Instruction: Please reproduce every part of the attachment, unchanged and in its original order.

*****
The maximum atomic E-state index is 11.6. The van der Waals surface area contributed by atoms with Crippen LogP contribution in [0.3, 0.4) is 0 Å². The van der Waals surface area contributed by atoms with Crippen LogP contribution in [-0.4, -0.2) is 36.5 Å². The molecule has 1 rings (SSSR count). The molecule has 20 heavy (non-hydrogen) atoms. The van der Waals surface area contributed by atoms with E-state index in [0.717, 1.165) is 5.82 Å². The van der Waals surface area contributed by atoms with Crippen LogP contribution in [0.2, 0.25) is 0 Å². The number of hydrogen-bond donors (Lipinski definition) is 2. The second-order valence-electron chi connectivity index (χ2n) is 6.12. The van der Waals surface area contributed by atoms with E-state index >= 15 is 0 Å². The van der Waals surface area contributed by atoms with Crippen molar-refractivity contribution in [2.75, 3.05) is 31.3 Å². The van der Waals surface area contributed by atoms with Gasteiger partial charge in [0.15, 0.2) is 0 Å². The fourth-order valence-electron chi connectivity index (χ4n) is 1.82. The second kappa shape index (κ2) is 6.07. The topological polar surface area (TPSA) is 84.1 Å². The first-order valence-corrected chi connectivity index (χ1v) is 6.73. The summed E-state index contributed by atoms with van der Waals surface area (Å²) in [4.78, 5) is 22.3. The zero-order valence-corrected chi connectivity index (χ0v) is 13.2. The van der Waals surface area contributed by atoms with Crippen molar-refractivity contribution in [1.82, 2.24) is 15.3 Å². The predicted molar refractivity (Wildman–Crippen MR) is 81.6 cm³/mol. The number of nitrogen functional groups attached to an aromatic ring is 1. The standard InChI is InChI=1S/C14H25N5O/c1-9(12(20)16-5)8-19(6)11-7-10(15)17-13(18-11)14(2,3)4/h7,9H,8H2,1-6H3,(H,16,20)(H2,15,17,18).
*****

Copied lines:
The maximum atomic E-state index is 11.6. The van der Waals surface area contributed by atoms with Crippen LogP contribution in [0.3, 0.4) is 0 Å². The van der Waals surface area contributed by atoms with Crippen LogP contribution in [-0.4, -0.2) is 36.5 Å². The molecule has 1 rings (SSSR count). The molecule has 20 heavy (non-hydrogen) atoms. The van der Waals surface area contributed by atoms with E-state index in [0.717, 1.165) is 5.82 Å². The van der Waals surface area contributed by atoms with Crippen LogP contribution in [0.2, 0.25) is 0 Å². The number of hydrogen-bond donors (Lipinski definition) is 2. The second-order valence-electron chi connectivity index (χ2n) is 6.12. The van der Waals surface area contributed by atoms with E-state index >= 15 is 0 Å². The van der Waals surface area contributed by atoms with Crippen molar-refractivity contribution in [2.75, 3.05) is 31.3 Å². The van der Waals surface area contributed by atoms with Gasteiger partial charge in [0.15, 0.2) is 0 Å². The fourth-order valence-electron chi connectivity index (χ4n) is 1.82. The second kappa shape index (κ2) is 6.07. The topological polar surface area (TPSA) is 84.1 Å². The first-order valence-corrected chi connectivity index (χ1v) is 6.73. The summed E-state index contributed by atoms with van der Waals surface area (Å²) in [4.78, 5) is 22.3. The zero-order valence-corrected chi connectivity index (χ0v) is 13.2. The van der Waals surface area contributed by atoms with Crippen molar-refractivity contribution in [1.82, 2.24) is 15.3 Å². The predicted molar refractivity (Wildman–Crippen MR) is 81.6 cm³/mol. The number of nitrogen functional groups attached to an aromatic ring is 1. The standard InChI is InChI=1S/C14H25N5O/c1-9(12(20)16-5)8-19(6)11-7-10(15)17-13(18-11)14(2,3)4/h7,9H,8H2,1-6H3,(H,16,20)(H2,15,17,18).